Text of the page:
Connie Colten, a veteran homeschooling mom, has chronicled her experiences since she began in 1981. She has five children, so her know-how has come from being in the trenches.
This book has a sub-title—Letters to Mona. At first this perplexed me, but the author explains that, “I had the idea to write it as though I was writing to my longtime friend, Mona. That made the telling so much more personal and allowed me to use the dating of the letters as a reference point for the reader.” This intimate conversation tells not just of the glowing moments we all have in homeschooling but also of our challenges. Please note, the book is not from a Christian perspective: Colton
puts the placement of children above husband/marriage; there’s little, if any, mention of God; and considerable information of her seemingly, bitter divorce of choice.
Her homeschool was an unstructured, unschooling sort, although she says she did use textbooks when it served her family’s needs. The main goal in their home was for the children to learn. Apparently, that did happen because her children are successful, productive adults/teens. One of my favorite parts of the book is when Connie gives details about each of her children: school and work experiences, learning styles, passions, current interests and activities.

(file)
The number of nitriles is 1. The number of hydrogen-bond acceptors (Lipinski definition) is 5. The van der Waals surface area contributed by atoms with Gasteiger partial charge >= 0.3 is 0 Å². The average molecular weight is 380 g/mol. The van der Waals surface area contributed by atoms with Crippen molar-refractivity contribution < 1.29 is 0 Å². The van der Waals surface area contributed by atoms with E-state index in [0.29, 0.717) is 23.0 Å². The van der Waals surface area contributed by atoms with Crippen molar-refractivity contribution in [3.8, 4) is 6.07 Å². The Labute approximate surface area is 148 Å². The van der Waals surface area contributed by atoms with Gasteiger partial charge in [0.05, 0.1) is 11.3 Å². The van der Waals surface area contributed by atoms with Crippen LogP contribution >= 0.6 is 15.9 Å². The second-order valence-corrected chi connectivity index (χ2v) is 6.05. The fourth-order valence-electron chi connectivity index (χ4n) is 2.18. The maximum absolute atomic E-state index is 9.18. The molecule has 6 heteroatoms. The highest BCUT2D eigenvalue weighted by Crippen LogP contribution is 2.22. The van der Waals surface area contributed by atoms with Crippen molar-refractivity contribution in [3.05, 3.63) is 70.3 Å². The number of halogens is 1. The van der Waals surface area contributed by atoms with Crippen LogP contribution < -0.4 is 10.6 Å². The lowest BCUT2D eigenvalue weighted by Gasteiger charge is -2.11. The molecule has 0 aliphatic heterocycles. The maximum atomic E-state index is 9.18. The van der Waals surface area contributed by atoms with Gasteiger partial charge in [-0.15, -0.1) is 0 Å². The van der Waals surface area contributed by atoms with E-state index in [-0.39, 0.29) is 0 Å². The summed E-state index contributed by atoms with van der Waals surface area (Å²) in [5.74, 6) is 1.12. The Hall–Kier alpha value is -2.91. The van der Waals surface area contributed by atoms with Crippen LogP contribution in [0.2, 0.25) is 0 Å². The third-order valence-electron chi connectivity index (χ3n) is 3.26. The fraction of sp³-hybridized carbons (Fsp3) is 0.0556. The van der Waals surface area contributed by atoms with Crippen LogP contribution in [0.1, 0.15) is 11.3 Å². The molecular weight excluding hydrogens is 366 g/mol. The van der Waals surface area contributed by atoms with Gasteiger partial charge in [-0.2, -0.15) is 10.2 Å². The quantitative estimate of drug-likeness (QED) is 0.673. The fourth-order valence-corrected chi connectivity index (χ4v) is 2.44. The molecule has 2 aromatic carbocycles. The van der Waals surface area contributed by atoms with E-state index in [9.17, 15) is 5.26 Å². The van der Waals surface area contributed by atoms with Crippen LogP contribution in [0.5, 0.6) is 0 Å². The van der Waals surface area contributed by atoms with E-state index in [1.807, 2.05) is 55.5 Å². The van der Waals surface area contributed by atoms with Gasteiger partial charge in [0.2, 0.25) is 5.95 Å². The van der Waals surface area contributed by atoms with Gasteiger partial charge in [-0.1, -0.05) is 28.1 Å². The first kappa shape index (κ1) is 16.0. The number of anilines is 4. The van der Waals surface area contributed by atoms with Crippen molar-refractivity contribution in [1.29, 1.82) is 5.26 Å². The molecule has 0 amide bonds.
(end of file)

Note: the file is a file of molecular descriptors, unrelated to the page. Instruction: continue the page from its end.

The feel of the book is as if you are reading through someone’s diary (with permission of course). However, it is not organized chronologically, but rather by topics. Some of the topics addressed in the book are:
• How and why we started homeschooling
• An afternoon visit from John Holt - his lesson in kindness to me
• Household systems: housecleaning, cooking, allowances
• Legal challenges/threats
• Learning readiness
• Continuing to homeschool after divorce
• Dealing with pressure from family and others
• Coping with fears
The last chapter of the book reminds us that, we too, are on a journey. Often we learn as much, if not more, than our children do.